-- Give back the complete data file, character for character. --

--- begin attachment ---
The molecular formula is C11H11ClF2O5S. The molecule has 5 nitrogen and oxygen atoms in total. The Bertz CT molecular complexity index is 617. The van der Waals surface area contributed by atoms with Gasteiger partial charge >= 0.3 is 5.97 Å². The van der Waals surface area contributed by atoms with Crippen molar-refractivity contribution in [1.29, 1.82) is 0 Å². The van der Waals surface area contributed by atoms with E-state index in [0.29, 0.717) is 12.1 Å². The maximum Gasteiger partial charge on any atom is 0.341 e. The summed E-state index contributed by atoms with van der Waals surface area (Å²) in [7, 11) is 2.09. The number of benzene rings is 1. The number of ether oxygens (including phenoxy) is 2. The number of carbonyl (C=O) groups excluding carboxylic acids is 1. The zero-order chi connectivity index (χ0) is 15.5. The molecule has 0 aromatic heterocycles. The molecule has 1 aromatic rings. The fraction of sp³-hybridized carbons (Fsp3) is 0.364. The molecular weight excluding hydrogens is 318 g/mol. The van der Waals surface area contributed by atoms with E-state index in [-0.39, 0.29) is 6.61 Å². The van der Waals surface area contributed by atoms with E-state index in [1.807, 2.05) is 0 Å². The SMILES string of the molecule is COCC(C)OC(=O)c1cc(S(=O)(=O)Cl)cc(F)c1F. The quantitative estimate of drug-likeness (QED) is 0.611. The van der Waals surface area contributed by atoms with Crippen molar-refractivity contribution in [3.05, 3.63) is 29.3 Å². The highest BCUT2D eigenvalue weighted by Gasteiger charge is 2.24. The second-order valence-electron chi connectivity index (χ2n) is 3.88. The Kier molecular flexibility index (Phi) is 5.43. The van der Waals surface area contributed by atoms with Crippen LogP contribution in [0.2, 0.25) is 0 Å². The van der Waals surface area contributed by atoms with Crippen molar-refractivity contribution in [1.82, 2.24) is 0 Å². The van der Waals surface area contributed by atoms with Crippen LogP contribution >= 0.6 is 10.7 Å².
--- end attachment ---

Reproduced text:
The molecular formula is C11H11ClF2O5S. The molecule has 5 nitrogen and oxygen atoms in total. The Bertz CT molecular complexity index is 617. The van der Waals surface area contributed by atoms with Gasteiger partial charge >= 0.3 is 5.97 Å². The van der Waals surface area contributed by atoms with Crippen molar-refractivity contribution in [1.29, 1.82) is 0 Å². The van der Waals surface area contributed by atoms with E-state index in [0.29, 0.717) is 12.1 Å². The maximum Gasteiger partial charge on any atom is 0.341 e. The summed E-state index contributed by atoms with van der Waals surface area (Å²) in [7, 11) is 2.09. The number of benzene rings is 1. The number of ether oxygens (including phenoxy) is 2. The number of carbonyl (C=O) groups excluding carboxylic acids is 1. The zero-order chi connectivity index (χ0) is 15.5. The molecule has 0 aromatic heterocycles. The molecule has 1 aromatic rings. The fraction of sp³-hybridized carbons (Fsp3) is 0.364. The molecular weight excluding hydrogens is 318 g/mol. The van der Waals surface area contributed by atoms with E-state index in [-0.39, 0.29) is 6.61 Å². The van der Waals surface area contributed by atoms with E-state index in [1.807, 2.05) is 0 Å². The SMILES string of the molecule is COCC(C)OC(=O)c1cc(S(=O)(=O)Cl)cc(F)c1F. The quantitative estimate of drug-likeness (QED) is 0.611. The van der Waals surface area contributed by atoms with Crippen molar-refractivity contribution in [3.05, 3.63) is 29.3 Å². The highest BCUT2D eigenvalue weighted by Gasteiger charge is 2.24. The second-order valence-electron chi connectivity index (χ2n) is 3.88. The Kier molecular flexibility index (Phi) is 5.43. The van der Waals surface area contributed by atoms with Crippen LogP contribution in [0.2, 0.25) is 0 Å². The van der Waals surface area contributed by atoms with Crippen molar-refractivity contribution in [1.82, 2.24) is 0 Å². The van der Waals surface area contributed by atoms with Crippen LogP contribution >= 0.6 is 10.7 Å².